News: Joint response contains emergency; aids recovery
Story by Joseph P Cirone
JOINT BASE ANACOSTIA-BOLLING, D.C. – Eighteen days after the consolidation of installation management functions into a joint, Navy-led organization, Air Force, Navy and contract personnel at Joint Base Anacostia-Bolling in Washington, faced their first crisis situation on oCT. 19.
At 10:39 a.m., Naval Support Activity Washington’s Emergency Management Communications Center dispatched Naval District Washington Fire and Emergency Services (NDW F&ES) to the multi-story apartment building, commonly known as Blanchard Barracks.
Firefighters from JBAB-based Engine Company 41 and Tower Ladder 21 entered the building and quickly found a fire suppression system sprinkler head located in a dorm room was expelling a deluge of water throughout the room and beyond.
“Those heads push out as much as 225 gallons of water per minute,” Fire Captain Matthew Fowler, said.
As a precaution against potential electrical, structural and other hazards, DOD Police and Air Force Security Forces personnel kept residents, evacuated from the building, at a safe distance and out of the path of firefighters and other personnel called to handle the emergency.
NDW F&ES Engine Company 43 and Hazardous Materials unit 43, both based at the nearby Naval Research Laboratory were special called to the scene to assist in providing additional manpower and in conducting salvage operations to help minimize water damage. Tower Ladder 21’s crew worked to plug the gushing sprinkler head.
Plumbing, electrical and other craftsmen from JBAB’s Facilities and Services department assisted firefighters at the scene, securing the leak, cutting electricity and containing the water, which affected multiple rooms and floors in the building.
Primary concerns – safety and occupant well being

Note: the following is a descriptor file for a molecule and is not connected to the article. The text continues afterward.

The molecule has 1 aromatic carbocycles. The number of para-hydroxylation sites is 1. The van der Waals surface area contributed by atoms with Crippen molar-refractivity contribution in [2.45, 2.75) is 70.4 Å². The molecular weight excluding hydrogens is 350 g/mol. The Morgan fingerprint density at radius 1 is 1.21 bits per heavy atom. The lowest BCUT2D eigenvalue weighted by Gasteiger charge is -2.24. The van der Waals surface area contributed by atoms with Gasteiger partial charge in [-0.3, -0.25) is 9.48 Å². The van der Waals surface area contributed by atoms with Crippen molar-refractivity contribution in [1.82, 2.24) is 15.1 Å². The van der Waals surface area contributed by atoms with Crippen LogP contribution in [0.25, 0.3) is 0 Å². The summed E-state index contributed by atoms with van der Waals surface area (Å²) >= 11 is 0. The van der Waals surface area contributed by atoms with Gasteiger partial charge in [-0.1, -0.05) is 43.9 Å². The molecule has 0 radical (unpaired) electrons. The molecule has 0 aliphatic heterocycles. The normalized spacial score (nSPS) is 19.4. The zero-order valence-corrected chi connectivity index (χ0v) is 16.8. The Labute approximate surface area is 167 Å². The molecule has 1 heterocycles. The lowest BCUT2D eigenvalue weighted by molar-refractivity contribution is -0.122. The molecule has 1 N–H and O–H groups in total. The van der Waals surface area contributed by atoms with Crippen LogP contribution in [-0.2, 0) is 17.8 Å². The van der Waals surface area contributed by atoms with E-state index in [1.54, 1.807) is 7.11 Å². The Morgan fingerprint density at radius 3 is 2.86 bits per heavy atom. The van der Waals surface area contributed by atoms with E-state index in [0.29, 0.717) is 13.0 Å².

Fire Batt. Chief Steve Shahan established command at the scene, directing the efforts of the combined military, civilian employee and contract employee public safety and support services team. JBAB Fire Chief, Mark Hendley, led an Incident Management Support Team, which included JBAB command leadership, fire inspection, law enforcement, public affairs, housing, public works and other personnel at the scene.
JBAB Commander, Navy Capt. John Sears said, “My primary concern was for the safety and well being of the occupants.”
Personnel from JBAB’s Warfighter and Family Readiness (WFR) leadership, services center and housing division also assisted at the scene, surveying the situation, offering support for military personnel and relocating personnel from rooms affected by the emergency.
Flooding and the removal of electricity from the affected floors, for safety reasons, forced the temporary displacement of occupants on three floors to other rooms in the Blanchard, Furnari and Enterprise buildings while recovery efforts continued, Sears reported.
Sears commented, “The bachelor housing managers did an exceptional job coordinating the moves and ensuring each Airman or Sailor's needs were met.”
Military personnel from the Navy, Air Force and other services housed in the building, used wet-vacs to help contain the water’s flow to floors below and aid in recovery efforts.
During the emergency, firefighters from the Washington Navy Yard-based Engine Company 42, a fire chief and fire inspector responded to an activated fire alarm elsewhere on JBAB. Engine 42’s response was cancelled, no fire or emergency was located and the alarm was proven false.
With the water and electric secure, the emergency phase complete and safety maintained, firefighters departed the scene approximately two hours after arrival. Law enforcement, craftsmen and support services personnel remained at the scene until no longer needed.
“Our first responders were exceptional,” Sears said.
Sears said, “The combined effort of our public safety, installation support personnel and others that came to help was tremendous. It was truly a joint effort, one worthy of note. One that showed the professionalism and skill of all involved. One that helps make JBAB the premier joint base.”
The cause of the sprinkler leak is under investigation. No injuries occurred. The extent of the damage was not known at press time.